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Anti-Americanism: As German as Apple Strudel

The news came in a recent issue of the Frankfurter Allgemeine (FAZ): “Two years after President Trump's inauguration, the Germans have lost much of their trust in the United States.” Eighty-five percent of respondents in an Atlantik-Brücke survey, reported FAZ, view the U.S. either “negatively” or “very negatively.” Many Germans look more favorably upon Communist China than upon the U.S.; more than half would like Germany to distance itself further from the U.S., with only thirteen percent wanting a closer relationship. Germans aren’t big on NATO, either: Only a quarter of those surveyed think their country should pay its agreed-upon share of the NATO budget. Many support the idea of an EU army. Of all the major political parties, only members of the anti-immigrant AfD are favorably disposed toward America.

None of this is remotely surprising. The recent discovery that Claas Relotius, a star reporter for Germany’s leading newsmagazine, Der Spiegel, had invented more than a dozen negative news stories about America drew renewed attention to the fact that, with or without Relotius onboard, Der Spiegel has long been a poisonously anti-American rag whose cover stories routinely depict America as a cartoon villain. As James Kirchick wrote in a commentary for The Atlantic, “Relotius told them what they wanted -- what they expected -- to hear about America.” The fact that his stories, many of them patently absurd, not only made it past Der Spiegel’s editors and fact-checkers but also didn’t raise readers’ eyebrows “revealed ugliness,” argued Kirchick, “within the publication as well as German society more broadly.” Yep.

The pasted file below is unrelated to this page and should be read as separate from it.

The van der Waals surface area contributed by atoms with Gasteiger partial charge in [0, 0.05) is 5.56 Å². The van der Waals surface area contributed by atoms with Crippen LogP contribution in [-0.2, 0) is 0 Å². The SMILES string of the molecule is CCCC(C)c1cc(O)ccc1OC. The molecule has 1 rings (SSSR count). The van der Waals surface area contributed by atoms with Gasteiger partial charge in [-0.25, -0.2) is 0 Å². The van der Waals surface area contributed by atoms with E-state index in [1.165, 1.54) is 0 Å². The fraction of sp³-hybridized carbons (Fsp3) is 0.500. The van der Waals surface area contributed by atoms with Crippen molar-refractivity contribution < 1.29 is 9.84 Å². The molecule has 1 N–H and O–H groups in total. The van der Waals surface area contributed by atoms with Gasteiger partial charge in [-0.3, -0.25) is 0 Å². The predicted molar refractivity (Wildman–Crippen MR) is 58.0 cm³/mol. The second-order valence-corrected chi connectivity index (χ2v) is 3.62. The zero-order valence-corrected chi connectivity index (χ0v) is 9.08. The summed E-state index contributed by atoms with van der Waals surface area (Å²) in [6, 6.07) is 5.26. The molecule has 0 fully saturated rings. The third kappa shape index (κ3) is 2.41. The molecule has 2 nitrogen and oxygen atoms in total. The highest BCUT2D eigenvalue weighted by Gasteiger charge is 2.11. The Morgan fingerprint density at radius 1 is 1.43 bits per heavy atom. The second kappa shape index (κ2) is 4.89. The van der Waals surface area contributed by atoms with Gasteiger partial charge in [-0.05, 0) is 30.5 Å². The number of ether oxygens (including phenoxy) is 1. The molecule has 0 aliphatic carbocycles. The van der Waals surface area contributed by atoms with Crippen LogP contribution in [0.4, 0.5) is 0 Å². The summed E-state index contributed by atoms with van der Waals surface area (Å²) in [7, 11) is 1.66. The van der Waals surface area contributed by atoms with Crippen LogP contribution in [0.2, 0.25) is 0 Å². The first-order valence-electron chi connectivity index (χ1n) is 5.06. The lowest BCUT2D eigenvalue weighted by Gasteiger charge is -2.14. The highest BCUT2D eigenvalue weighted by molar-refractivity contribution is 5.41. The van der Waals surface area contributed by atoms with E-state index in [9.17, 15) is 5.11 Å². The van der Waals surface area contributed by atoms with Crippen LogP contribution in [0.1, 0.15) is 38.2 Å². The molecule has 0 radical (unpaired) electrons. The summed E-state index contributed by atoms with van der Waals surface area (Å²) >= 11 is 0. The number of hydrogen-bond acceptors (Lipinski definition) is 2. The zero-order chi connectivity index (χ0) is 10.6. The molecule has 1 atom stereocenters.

But back to FAZ. It was predictable enough that FAZ would link the results of the Atlantik-Brücke poll to the Trump inauguration. But in fact German anti-Americanism has nothing to do with Trump. Of course anti-Americanism exists everywhere in the world, and especially in Europe, whose political and cultural elites viewed the democratic U.S. from the moment of its founding with aristocratic disdain. But contempt for the U.S. has always been especially intense -- and irrational -- in Germany, which has its own distinctive reasons (if that’s the right word) for despising the superpower across the sea.

The first European country I ever visited was Germany, and the most memorable aspect of the whole experience was my exposure -- my first, but far from my last -- to full-blown, raving, borderline-insane America-hatred. It was 1980, and I was in my first year of graduate school, and one of my classmates was a German girl who invited me to spend the Christmas holidays with her in her homeland. It was a busy trip: we drove around much of central Germany, hung out with people she knew in various cities, and crashed with college friends of hers at Heidelberg and Tübingen universities. One after another of these young Germans felt compelled to make it clear to me at once that they despised my country. In fact they couldn’t shut up about it -- whenever I was present, it was pretty much the only topic of conversation. Yes, it was explained to me, Germany had been the bad guy a few decades earlier, but now the U.S. was the bad guy. This, mind you, at a time when their own country was divided in two by the Iron Curtain, and when the only thing keeping their own part of it -- the free part, the prosperous part -- from being overrun by the Red Army was the U.S. military presence in their midst.